p2 = po p3 = po
hj = href(λ = λ1, p = p1) 7 2
p1 = pe

Similarly to Table III, Table XVI shows the values of phase change Φ(λ=λ2,p=p2) and Φ(λ=λ3,p=p3) introduced by step heights that equal qhref(λ=λ1,p=p1) where p1=pe and “q” is an integer. These values are found from Table XIV where the values Φ(λ=λ2,p=p2) and Φ(λ=λ3,p=p3) are known a step height that equals href(λ=λ1,p=p1), i.e. for q=1.

TABLE XVI
Φ(λ = λ2, p = p2)/2π Φ(λ = λ3, p = p3)/2π (modulo 1)
m (modulo 1) p2 = po p3 = po
1 0.430 0.519
2 0.860 0.038
3 0.290 0.557
4 0.720 0.076
5 0.150 0.595
6 0.580 0.114
7 0.010 0.633
8 0.440 0.152
9 0.870 0.671
10 0.300 0.190
11 0.730 0.709
12 0.160 0.228

It is noted from Tables XIV, XV and XVI that in case of the third embodiment where p1=pe, p2=po and p3=po the limited number #Φ(λ=λ3,p=p3) equal 2, i.e. two different values can be chosen for Φ(λ=λ3,p=p3), and the limited number #Φ(λ=λ2,p=p2) equal 7, i.e. seven different values can be chosen for Φ(λ=λ2,p=p2).

By way of illustration only, an example of the third embodiment of the stepped profile is now described where P=4.

Similarly to Table IV, Table XVII shows for a step height qhref(λ=λ1,p=p1), two values of the phase changes “Φ(λ=λ2,p=p2)/2π ” and “Φ(λ=λ3,p=p3)/2π” which approximate “Φ/2π ideal” according to Table XVI, as well as the corresponding transmission efficiencies eff1 for the first order (m=1) according to Equation (7), in the case where p1=pe, p2=po and p3=po.

TABLE XVII
Φ(λ = λ2, p = p2)/2π Φ(λ = λ3, p = p3)/2π (modulo 1)
m (modulo 1) p2 = po p3 = po
j = 1 5 0.150 0.595
j = 2 1 0.430 0.519
j = 3 11 0.730 0.709
j = 4 9 0.870 0.671
eff0 1.8% 80.6%
eff1 75.9% 4.5%

It is noted in Table XVII that the four phase steps introduce phase changes for the wavelength λ3 having substantially the same value.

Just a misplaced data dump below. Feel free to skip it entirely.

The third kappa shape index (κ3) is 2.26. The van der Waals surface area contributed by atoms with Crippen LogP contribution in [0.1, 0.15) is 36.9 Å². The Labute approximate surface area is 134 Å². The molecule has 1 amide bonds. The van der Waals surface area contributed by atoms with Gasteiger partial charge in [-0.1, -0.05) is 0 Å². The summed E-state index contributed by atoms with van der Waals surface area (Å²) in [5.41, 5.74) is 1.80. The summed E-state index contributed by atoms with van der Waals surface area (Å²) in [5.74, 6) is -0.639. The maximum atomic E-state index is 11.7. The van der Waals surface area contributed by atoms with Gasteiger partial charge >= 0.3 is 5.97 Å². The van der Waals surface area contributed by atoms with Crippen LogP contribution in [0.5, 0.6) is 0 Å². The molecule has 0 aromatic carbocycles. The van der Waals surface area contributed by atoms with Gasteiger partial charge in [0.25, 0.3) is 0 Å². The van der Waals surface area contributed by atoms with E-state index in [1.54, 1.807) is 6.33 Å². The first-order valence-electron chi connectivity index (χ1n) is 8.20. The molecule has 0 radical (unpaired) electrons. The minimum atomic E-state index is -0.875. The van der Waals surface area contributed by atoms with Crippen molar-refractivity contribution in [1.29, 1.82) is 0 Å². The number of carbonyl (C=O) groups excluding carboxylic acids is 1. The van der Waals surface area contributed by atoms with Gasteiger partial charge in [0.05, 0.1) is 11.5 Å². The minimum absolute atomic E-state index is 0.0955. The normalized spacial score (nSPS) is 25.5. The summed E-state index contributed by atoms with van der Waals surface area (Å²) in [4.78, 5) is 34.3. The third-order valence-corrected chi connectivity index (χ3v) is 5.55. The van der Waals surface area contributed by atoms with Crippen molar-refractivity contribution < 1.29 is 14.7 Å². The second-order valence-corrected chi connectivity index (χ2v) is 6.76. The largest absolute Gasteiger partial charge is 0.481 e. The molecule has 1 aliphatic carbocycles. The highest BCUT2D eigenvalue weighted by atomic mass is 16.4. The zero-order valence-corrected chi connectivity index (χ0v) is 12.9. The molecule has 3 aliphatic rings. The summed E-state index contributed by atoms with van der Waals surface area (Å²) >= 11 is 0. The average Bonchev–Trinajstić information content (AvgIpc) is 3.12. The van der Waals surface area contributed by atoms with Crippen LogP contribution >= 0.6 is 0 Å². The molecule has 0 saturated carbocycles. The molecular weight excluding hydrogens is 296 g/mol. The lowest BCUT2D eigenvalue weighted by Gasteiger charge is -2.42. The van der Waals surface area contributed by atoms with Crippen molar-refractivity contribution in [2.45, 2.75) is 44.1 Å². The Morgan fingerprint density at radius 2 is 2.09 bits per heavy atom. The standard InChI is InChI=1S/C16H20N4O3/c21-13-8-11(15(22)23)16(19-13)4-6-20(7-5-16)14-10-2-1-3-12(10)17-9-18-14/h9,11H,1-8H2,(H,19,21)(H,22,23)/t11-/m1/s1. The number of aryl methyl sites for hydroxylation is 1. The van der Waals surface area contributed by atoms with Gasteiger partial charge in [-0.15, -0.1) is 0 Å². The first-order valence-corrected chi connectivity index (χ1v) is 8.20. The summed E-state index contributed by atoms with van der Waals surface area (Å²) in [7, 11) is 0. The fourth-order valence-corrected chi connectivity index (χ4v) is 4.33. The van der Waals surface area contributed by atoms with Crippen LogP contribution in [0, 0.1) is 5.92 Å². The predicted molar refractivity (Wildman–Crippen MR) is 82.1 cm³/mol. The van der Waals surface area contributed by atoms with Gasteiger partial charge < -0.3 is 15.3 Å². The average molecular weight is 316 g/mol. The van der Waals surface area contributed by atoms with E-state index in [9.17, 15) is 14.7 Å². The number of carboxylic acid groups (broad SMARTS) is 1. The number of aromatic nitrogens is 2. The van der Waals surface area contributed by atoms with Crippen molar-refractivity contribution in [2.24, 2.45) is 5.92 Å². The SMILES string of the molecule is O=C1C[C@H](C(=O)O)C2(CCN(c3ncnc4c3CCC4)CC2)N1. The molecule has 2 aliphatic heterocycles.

It is also noted in Table XVII that the transmission efficiency eff1 has a low value (less than 5%) for the first order of the diffracted beams 15″ and a high value (more than 75%) for the first order of the diffracted beams 15′, as initially desired. FIG. 10 shows a curve 84 representing the step height h(x) of that example (P=4) of the third embodiment (m1=0, m2=1, m3=0) of the diffractive part 24.

Once the stepped profile of each pattern element has been designed as described above in respect of any of the first, second and third embodiments, the pattern of the pattern elements of the diffractive part 24 is designed so that the combination of the objective lens system 8 and the diffractive part 24 has a first focusing characteristic for the radiation beam 4, a second focusing characteristic for the radiation beam 4′, and a third focusing characteristic for the radiation beam 4″.

In this embodiment, the pattern is designed so that the combination of the objective lens 17 and the diffractive part 24 corrects spherical aberration caused by the difference between the information layer depths 27 and 27′ (due to the difference in thickness of the transparent layers 5 and 5′) and between the information layer depths 27 and 27″ (due to the difference in thickness of the transparent layers 5 and 5″).

More specifically, the pattern of the diffractive part 24 is designed as a circular grating structure having a pattern of coaxially ring-shaped pattern elements with gradually increasing width towards the center of the objective lens 17 (as shown in FIG. 3). As a result, the combination of the diffractive part 24 and the objective lens 17 focuses the radiation beam 15 in the information layer 2 having the first information layer depth 27 and no spherical aberration is generated when the radiation beam 15 emerges from the objective lens 17 (the first focusing characteristic).

Furthermore, the pattern of the diffractive part 24 is designed to generate, in combination with the objective lens 17, an amount of spherical aberration which is proportional to m1λ1−m2λ2 (i.e. in this embodiment −λ2 since m1=0 and m2=1). As a result, the combination of the diffractive part 24 and the objective lens 17 focuses the radiation beam 15′ in the information layer 2′ having the information layer depth 27′ and spherical aberration generated due the difference in thickness of the transparent layer is compensated (the second focusing characteristic).